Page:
Greater video interactivity planned for HTML5
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Published on January 7, 2014
Although the latest ratification of the venerable HTML standard has failed to revolutionize the Web in the ways that early evangelists had predicted, some developers refuse to give up on the remarkable potential of this powerful version of HTML. The inclusion of video embedding tags directly into HTML5 was heralded as one of the greatest leaps forward for the language, and according to StreamingMedia.com, HTML5 video could soon be given a new lease on life.
Taking it further
The news source reported that according to Chuck Hudson, co-author of "The HTML5 Developer's Cookbook," enhanced functionality could soon be implemented into the standard, allowing Web developers to leverage the power of HTML5 to provide users with a more interactive and immersive browsing experience. Speaking at the recent Streaming Media West conference in Huntington Beach, Calif., Hudson outlined his vision for the future of online video using HTML5.
"Everyone's used to embedding video now from the major sites for streaming video," Hudson told the news source. "But where we typically leave it off is just leaving the user to view the video and not actually engaging them and being interactive. The talk today was about adding components and adding experiences via things like subtitling and metadata onto the video itself to allow people to actually click on items in the video, hotspots, have better navigation with the video experiences and, overall, engage the user much more."
Seeing is believing
In the first example, The New York Times used HTML5 to great effect to provide its readers with an interactive story about an avalanche that claimed the lives of three people in the Cascade Mountains in Washington in 2012. Utilizing both presentational and stylistic elements, the resulting online experience made a compelling story even more engaging through the use of built-in HTML5 functionality such as canvas tags.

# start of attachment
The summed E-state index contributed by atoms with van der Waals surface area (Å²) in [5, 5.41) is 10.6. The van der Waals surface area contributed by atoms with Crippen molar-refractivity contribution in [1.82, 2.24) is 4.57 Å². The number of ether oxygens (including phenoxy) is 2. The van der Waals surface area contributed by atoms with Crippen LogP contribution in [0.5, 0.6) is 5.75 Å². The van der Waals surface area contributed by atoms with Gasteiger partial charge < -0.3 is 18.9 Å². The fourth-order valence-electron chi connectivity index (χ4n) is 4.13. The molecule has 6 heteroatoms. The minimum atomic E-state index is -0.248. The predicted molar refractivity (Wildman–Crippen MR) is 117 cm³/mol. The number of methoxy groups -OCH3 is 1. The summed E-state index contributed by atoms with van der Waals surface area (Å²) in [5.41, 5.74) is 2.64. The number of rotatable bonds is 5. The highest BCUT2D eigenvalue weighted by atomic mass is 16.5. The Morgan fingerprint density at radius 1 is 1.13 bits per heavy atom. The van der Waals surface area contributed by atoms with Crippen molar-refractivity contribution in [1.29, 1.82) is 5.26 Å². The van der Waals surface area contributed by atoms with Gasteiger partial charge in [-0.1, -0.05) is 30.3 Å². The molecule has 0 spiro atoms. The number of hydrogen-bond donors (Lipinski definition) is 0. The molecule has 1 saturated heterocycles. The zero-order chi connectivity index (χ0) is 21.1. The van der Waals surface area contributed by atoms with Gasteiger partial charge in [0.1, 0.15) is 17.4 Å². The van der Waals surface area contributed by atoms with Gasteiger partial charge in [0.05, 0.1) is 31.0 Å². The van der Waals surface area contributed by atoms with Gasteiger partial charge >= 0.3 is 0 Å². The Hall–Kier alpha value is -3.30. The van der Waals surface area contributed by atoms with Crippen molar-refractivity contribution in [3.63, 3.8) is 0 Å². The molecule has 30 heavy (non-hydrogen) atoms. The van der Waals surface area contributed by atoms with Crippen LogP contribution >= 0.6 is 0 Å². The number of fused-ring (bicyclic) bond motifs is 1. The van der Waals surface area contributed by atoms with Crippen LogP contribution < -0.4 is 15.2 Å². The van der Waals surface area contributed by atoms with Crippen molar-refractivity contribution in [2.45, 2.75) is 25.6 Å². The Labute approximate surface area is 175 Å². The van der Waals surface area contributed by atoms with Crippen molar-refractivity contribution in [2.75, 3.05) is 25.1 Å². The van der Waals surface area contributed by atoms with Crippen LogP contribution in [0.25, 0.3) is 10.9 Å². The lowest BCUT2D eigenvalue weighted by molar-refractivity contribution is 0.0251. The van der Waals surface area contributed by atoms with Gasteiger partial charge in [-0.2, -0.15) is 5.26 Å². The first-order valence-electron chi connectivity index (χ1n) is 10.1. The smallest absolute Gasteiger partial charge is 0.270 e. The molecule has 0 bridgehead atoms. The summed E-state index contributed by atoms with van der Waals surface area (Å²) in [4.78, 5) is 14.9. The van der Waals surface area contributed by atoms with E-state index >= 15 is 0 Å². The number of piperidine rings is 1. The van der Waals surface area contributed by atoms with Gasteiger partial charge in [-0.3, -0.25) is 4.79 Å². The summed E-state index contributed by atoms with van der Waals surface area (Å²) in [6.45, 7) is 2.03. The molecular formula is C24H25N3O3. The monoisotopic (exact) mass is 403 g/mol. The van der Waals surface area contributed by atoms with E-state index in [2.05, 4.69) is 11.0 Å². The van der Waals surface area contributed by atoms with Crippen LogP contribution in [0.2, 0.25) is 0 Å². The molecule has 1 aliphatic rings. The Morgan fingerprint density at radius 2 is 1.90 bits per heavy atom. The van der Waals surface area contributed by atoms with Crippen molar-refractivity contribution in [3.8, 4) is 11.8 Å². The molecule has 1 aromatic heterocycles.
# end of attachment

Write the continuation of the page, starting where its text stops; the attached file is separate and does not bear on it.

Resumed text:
Another excellent illustration of the power of HTML5 was a cover feature about British singer/songwriter Natasha Khan by Pitchfork. This ambitious and stylish project featured a range of elements and, despite its appearances, the majority of the result was achieved using native HTML5 code. Parallax scrolling was accomplished using the data-scale, data-width, data-frames, data-factor and data-vector elements, while CSS3 was utilized to add interstitial interval and region effects like transitions, blends and alpha filters.
A remarkable tool
For aspiring Web developers, HTML5 knowledge is essential. HTML training at the American Graphics Institute can teach you how to start writing your own webpages. After a while, you may want to explore other complementary design practices, such as user experience (or UX) through UX training. After all, knowing how to create the code used in these and countless other examples is only part of the puzzle.
Whether you've dabbled in HTML authorship in the past or don't know the difference between an element and an attribute, our expert instructors will teach you how to design and create elegant, intuitive online experiences that can be adapted for almost any purpose, from corporate landing pages to individualized HTML email marketing campaigns. No previous experience is necessary, and with HTML training from the American Graphics Institute, you'll soon master the fundamental language of the Web in no time.
About the author
Christopher Smith is president of American Graphics Institute in Boston, Massachusetts. He is the creator and editor of the Digital Classroom book series. At American Graphics Institute, he provides strategic technology consulting to marketing professionals, publishers and to large technology companies including Google, Apple, and Microsoft. He delivers workshops relating to digital marketing, web analytics, SEO, and SEM. He is also the author of more than 10 books on electronic publishing tools and technologies, including the Adobe Creative Cloud for Dummies. Christopher did his undergraduate studies the at the University of Minnesota, and then worked for Quark, Inc. prior to joining American Graphics Institute where he has worked for 20 years.